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2015 was an easier year than most, for mortgage rate shoppers. Consistency was the standard,  with rates generally hovering  below 4% for most of the year.

That consistency was a mortgage market anomaly though.

In fact, it’s been nearly 20 years since we’ve had such a consistent mortgage rate environment. You have to go all the way back to 1998 according to Freddie Mac’s mortgage rate benchmark survey – the Primary Mortgage Market Survey® (PMMS®) – to find such a small amount of rate movement.

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The “Primary Mortgage Market Survey® (PMMS®)” conducted by Freddie Mac has tracked national mortgage rates since its inception in April 1971.  PMMS is widely considered the foremost reliable, representative source of regional and national mortgage rate trends.

It’s relied upon by both the mortgage industry – to gauge market conditions and mortgage rate competitiveness – as well as the general public who uses the index as a tool when evaluating mortgage loan options.

At their lowest in 2015, conventional 30-year fixed-rate mortgage rates averaged 3.59%, according to Freddie Mac. At their highest, rates averaged 4.09%.

On December 31st, 2015 the national average for mortgage rates was 4.01%.

From a historical perspective, maintaining that tight of a range for mortgage rates over the course of the year is unusual.

Is mortgage rate consistency the new normal or can we expect to see something completely different – something more dramatic – for rates as we move into the new year?

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2016 Mortgage Rate Movers

Almost zero percent.

That was the interest rate banks paid to borrow short-term funds for nearly a decade. Commonly referred to as the “Fed Funds Rate”, this number has real significance. Not only does it move mortgage rates, it moves economies.

A federal funds rate at near zero is squarely designed to make capital more affordable for banks so that they lend it to businesses – both large and small – as well as general consumers.

The point of affordable money is simple – stimulate the national economy by encouraging business to borrow for growth and expansion. It’s also designed – by making credit card and other personal debt more affordable – to stimulate consumer spending.

The policy, along with the other moves the Fed made from 2007 to 2013, did what they were designed to do – get the economy back on track.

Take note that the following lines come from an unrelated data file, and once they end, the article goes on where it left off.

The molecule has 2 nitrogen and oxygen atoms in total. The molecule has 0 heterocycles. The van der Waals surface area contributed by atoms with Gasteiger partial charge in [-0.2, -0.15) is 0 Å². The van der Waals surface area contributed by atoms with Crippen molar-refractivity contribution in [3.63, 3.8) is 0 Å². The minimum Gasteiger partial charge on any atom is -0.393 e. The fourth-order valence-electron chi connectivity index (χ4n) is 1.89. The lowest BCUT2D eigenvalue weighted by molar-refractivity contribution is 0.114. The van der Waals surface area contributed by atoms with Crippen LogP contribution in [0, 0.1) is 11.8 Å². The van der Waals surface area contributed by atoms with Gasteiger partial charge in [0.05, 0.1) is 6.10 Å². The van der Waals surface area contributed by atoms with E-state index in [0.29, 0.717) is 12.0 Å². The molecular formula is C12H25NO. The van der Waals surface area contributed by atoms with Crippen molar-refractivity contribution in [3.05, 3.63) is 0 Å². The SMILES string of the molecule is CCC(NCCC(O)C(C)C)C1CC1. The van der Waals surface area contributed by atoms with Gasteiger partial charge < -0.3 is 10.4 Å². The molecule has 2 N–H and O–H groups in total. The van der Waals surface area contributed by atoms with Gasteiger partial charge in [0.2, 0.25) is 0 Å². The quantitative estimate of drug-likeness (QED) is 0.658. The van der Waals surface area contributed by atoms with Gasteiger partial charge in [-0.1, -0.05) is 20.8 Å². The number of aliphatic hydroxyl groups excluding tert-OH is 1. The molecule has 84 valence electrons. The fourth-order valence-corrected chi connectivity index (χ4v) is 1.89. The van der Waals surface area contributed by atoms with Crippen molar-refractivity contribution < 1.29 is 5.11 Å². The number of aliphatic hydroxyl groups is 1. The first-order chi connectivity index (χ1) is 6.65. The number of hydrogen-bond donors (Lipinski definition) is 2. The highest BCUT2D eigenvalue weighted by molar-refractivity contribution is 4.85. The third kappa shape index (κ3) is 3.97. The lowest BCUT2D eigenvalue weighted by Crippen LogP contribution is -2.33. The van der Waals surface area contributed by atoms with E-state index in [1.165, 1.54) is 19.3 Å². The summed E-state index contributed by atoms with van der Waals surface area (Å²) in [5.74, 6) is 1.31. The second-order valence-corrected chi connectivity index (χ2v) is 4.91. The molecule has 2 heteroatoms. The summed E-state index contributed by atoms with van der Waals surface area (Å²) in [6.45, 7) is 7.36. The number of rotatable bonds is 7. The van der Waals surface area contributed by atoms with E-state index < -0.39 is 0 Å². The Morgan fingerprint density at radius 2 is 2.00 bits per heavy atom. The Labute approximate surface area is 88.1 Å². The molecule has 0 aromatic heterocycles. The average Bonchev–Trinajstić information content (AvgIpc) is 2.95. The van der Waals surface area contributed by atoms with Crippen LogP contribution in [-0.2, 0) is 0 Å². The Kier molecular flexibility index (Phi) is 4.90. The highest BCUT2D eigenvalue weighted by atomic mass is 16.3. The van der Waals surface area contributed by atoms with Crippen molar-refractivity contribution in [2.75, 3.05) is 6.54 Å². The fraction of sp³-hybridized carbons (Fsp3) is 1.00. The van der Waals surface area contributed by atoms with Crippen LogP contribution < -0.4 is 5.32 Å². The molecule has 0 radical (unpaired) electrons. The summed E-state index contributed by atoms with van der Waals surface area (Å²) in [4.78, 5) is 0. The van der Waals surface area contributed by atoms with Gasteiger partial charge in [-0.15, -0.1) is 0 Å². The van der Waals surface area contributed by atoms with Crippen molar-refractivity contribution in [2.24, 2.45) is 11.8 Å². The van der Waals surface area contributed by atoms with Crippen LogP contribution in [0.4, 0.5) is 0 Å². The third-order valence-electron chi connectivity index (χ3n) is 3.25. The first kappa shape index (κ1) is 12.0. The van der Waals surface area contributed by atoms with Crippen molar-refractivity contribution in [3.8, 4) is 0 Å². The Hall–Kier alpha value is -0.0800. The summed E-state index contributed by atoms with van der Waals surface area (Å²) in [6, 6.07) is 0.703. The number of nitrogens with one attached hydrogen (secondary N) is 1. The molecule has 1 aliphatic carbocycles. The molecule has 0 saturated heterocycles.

Unemployment dropped significantly, consumer spending increased and the housing market continued its march toward fully erasing equity losses accumulated during the Great Recession of 2007.

The economy is growing. That said, it is dangerous for the economy to grow too quickly and the Fed will use the power of monetary policy to try and slow things down to a more sustainable pace. That power is usually flexed by increasing the Fed Funds Rate. In fact, that rate was increased in December for the first time in nearly a decade.

We can expect more increases to the Fed Funds Rate too. At least 2 more times in 2016 it should be raised, but  4 or 5 quarter point increases are not out of the question.

Although the Fed Funds Rate has no direct connection with mortgage rates, it certainly affects them indirectly. In other words, expect mortgage rates to increase in a similar fashion each time the Fed Funds Rate goes up.

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2016 Mortgage Outlook and Predictions

Starting the year at 4%, national average mortgage rates wouldn’t go much higher than that by Spring. However, as the summer buying season heats up we expect rates to start inching up.

For the entire 2016 year, look for the Freddie Mac PMMS average to fall between 4.00% and 4.85% with a slow, but steady, increase throughout the year.

Depending mostly on external factors – terrorism, wars, foreign markets, domestic stock performance, energy prices, general economic growth, etc – the PMMS average mortgage rate could very easily be at 5% by the end of 2016.

Increased global drama will keep rates relatively low though. As we have seen this month, declining oil prices and slower global growth has actually driven mortgage rates lower.

From a mortgage rate perspective; the more global drama the better. Drama sends money into safe harbor investments like U.S. treasuries and Mortgage Backed Securities. The more money that flows toward safe harbor investments the better your mortgage rate will usually be.

On the flip side, if the globe suddenly resembles the famous Coke commercial in which the world is universally purchased a Coke resulting in “perfect harmony”, your mortgage rate percentage will start with a FIVE instead of a FOUR sooner than expected.

It’s been a long time since mortgage rates started with a five, but don’t be surprised if they reach that level toward the end of 2016. We don’t think they will, but it is certainly possible.

Cheap money will not last forever, it never does. If you want to take advantage of it then you’d better act early in 2016 and lock in that affordability for the next 30 years.

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